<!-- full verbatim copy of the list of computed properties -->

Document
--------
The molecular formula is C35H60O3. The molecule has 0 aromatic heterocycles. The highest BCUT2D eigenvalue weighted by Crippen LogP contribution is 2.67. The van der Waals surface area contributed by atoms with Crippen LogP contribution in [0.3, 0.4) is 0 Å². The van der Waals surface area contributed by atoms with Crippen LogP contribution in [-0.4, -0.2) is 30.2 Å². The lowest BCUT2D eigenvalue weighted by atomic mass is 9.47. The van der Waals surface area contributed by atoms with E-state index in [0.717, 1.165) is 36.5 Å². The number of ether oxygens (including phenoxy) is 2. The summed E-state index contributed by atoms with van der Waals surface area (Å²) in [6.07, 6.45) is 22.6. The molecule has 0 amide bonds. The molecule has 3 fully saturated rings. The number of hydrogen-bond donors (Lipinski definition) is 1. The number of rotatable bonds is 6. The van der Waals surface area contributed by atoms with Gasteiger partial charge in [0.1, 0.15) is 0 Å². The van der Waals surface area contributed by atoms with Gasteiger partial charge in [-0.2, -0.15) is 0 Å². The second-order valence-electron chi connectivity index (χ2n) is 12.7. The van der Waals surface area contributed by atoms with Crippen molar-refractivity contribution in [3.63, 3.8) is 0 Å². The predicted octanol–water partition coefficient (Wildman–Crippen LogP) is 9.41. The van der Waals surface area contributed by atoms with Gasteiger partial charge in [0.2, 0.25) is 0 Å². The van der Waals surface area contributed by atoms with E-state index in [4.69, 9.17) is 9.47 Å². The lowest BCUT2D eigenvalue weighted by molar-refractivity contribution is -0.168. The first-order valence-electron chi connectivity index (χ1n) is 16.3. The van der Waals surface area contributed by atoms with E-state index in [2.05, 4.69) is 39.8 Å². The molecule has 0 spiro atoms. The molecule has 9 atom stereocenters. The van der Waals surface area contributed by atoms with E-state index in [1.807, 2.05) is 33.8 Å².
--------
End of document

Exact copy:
The molecular formula is C35H60O3. The molecule has 0 aromatic heterocycles. The highest BCUT2D eigenvalue weighted by Crippen LogP contribution is 2.67. The van der Waals surface area contributed by atoms with Crippen LogP contribution in [0.3, 0.4) is 0 Å². The van der Waals surface area contributed by atoms with Crippen LogP contribution in [-0.4, -0.2) is 30.2 Å². The lowest BCUT2D eigenvalue weighted by atomic mass is 9.47. The van der Waals surface area contributed by atoms with E-state index in [0.717, 1.165) is 36.5 Å². The number of ether oxygens (including phenoxy) is 2. The summed E-state index contributed by atoms with van der Waals surface area (Å²) in [6.07, 6.45) is 22.6. The molecule has 0 amide bonds. The molecule has 3 fully saturated rings. The number of hydrogen-bond donors (Lipinski definition) is 1. The number of rotatable bonds is 6. The van der Waals surface area contributed by atoms with Gasteiger partial charge in [0.1, 0.15) is 0 Å². The van der Waals surface area contributed by atoms with Gasteiger partial charge in [-0.2, -0.15) is 0 Å². The second-order valence-electron chi connectivity index (χ2n) is 12.7. The van der Waals surface area contributed by atoms with Crippen molar-refractivity contribution in [3.63, 3.8) is 0 Å². The predicted octanol–water partition coefficient (Wildman–Crippen LogP) is 9.41. The van der Waals surface area contributed by atoms with Gasteiger partial charge in [0.2, 0.25) is 0 Å². The van der Waals surface area contributed by atoms with E-state index in [4.69, 9.17) is 9.47 Å². The lowest BCUT2D eigenvalue weighted by molar-refractivity contribution is -0.168. The first-order valence-electron chi connectivity index (χ1n) is 16.3. The van der Waals surface area contributed by atoms with E-state index in [2.05, 4.69) is 39.8 Å². The molecule has 0 spiro atoms. The molecule has 9 atom stereocenters. The van der Waals surface area contributed by atoms with E-state index in [1.807, 2.05) is 33.8 Å².